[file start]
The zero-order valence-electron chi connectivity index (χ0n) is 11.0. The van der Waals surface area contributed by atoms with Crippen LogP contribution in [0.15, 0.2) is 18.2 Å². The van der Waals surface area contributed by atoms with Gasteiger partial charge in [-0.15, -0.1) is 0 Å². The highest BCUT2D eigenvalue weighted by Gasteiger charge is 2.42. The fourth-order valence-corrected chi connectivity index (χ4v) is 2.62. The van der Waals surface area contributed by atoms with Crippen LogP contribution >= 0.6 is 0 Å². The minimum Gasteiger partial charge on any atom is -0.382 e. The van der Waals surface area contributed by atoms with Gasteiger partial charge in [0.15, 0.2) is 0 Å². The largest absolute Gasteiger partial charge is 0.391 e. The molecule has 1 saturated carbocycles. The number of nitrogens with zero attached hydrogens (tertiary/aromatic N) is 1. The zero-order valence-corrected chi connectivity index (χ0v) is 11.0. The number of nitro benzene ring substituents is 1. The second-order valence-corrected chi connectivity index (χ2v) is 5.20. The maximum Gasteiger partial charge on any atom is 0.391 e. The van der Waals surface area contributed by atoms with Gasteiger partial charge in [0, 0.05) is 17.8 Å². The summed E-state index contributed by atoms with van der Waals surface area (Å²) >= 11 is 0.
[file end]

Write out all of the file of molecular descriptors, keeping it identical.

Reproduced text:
The zero-order valence-electron chi connectivity index (χ0n) is 11.0. The van der Waals surface area contributed by atoms with Crippen LogP contribution in [0.15, 0.2) is 18.2 Å². The van der Waals surface area contributed by atoms with Gasteiger partial charge in [-0.15, -0.1) is 0 Å². The highest BCUT2D eigenvalue weighted by Gasteiger charge is 2.42. The fourth-order valence-corrected chi connectivity index (χ4v) is 2.62. The van der Waals surface area contributed by atoms with Crippen LogP contribution >= 0.6 is 0 Å². The minimum Gasteiger partial charge on any atom is -0.382 e. The van der Waals surface area contributed by atoms with Gasteiger partial charge in [0.15, 0.2) is 0 Å². The largest absolute Gasteiger partial charge is 0.391 e. The molecule has 1 saturated carbocycles. The number of nitrogens with zero attached hydrogens (tertiary/aromatic N) is 1. The zero-order valence-corrected chi connectivity index (χ0v) is 11.0. The number of nitro benzene ring substituents is 1. The second-order valence-corrected chi connectivity index (χ2v) is 5.20. The maximum Gasteiger partial charge on any atom is 0.391 e. The van der Waals surface area contributed by atoms with Gasteiger partial charge in [0, 0.05) is 17.8 Å². The summed E-state index contributed by atoms with van der Waals surface area (Å²) >= 11 is 0.